by Sophie Hume and Sneha Alexander


DO you recognize this image? Honestly, if you’ve been in Oxford at all in the last couple of months, the chances are that you’ve already made awkward eye contact with this particular damned soul. Clutching himself in horror, surrounded by flames, he stares out from every lamppost, JCR pidge room, and flanks the steps of the Ashmolean museum. ‘Los howl’d’, a colour relief etching from ‘The First Book of Urizen’ (1796) is the face of ‘William Blake: Apprentice and Master’, the museum’s latest major exhibition.

The exhibition follows Blake from his beginnings as apprentice to the engraver James Basire, to an exposition of his full mastery. We are first given a sense of Blake in his context, offering us an introduction to Basire’s work and that of his contemporaries. Examples such as ‘The Field of the Cloth of Gold’ (Basire, 1772), are remarkably detailed and helpfully ground us in the techniques and methods of eighteenth century copperplate engraving. Less successful is the reconstruction of Blake’s printing studio, which comes across as thin and cursory in the context of this otherwise rich and vibrant exhibition.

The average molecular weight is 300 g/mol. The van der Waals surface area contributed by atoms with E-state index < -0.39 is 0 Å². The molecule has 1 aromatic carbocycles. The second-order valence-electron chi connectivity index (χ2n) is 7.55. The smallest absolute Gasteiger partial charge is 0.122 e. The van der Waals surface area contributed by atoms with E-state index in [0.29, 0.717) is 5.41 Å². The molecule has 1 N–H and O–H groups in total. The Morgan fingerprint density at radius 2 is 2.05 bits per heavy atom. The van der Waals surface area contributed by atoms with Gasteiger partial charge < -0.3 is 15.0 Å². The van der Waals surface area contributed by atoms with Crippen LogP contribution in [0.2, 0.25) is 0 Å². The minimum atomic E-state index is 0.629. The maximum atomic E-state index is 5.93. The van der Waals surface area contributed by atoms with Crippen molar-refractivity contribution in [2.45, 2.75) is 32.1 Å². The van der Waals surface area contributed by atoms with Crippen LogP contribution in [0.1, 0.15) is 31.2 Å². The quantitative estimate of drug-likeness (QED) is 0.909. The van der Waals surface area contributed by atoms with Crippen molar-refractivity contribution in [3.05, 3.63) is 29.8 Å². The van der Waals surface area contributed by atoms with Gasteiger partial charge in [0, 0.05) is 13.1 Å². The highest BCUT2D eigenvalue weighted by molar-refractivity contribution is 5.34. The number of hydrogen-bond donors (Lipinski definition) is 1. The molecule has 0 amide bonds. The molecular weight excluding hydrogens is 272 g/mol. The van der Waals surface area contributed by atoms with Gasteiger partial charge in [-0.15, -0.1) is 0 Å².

If Blake’s work earlier felt somewhat sidelined by the emphasis on the work of Basire and his contemporaries, in the later rooms he takes centre stage. We learn of Blake’s innovative contributions to engraving and printing, such as relief etching. The inclusion of the mid-thirteenth century Bible Moralisée shows the inspiration behind Blake’s progression towards integrating text and image, culminating in the illuminated manuscript for which he is most famous.

Whilst Blake is innovative, he is nonetheless consistent. At every point in his oeuvre, emphasis is on the human form. The early yet striking ‘Head of a Damned Soul’ (1789), depicts a vast, looming face, which swells to fit the frame. Later, we encounter the body in its totality, especially in the illuminated manuscript Europe a Prophecy (1794). Here, fleshy, Titan-esque beings abound in the page margins of this mythological narrative. The exhibition culminates in a display of Blake’s ‘visionary landscapes’. Building upon the human forms he perfected in his earlier work, Blake situates his souls within vast and boldly imagined locales. It is in examples such as ‘The Whirlwind of Lovers’ (1827), a visual interpretation of Canto V of the Divine Comedy, in which Blake most fully enacts his concept of the ‘divine imagination’. Whether you’re a student of eighteenth century literature, an art enthusiast, or searching for an insight into the mind of a visionary artist – the William Blake exhibition is not to be missed.


‘William Blake: Apprentice and Master’ runs until 1st March 2015.

Tickets: £10 (£8 concessions; £4.50 for 12-17 year olds; free for under-12s, members, and Bod Card holders)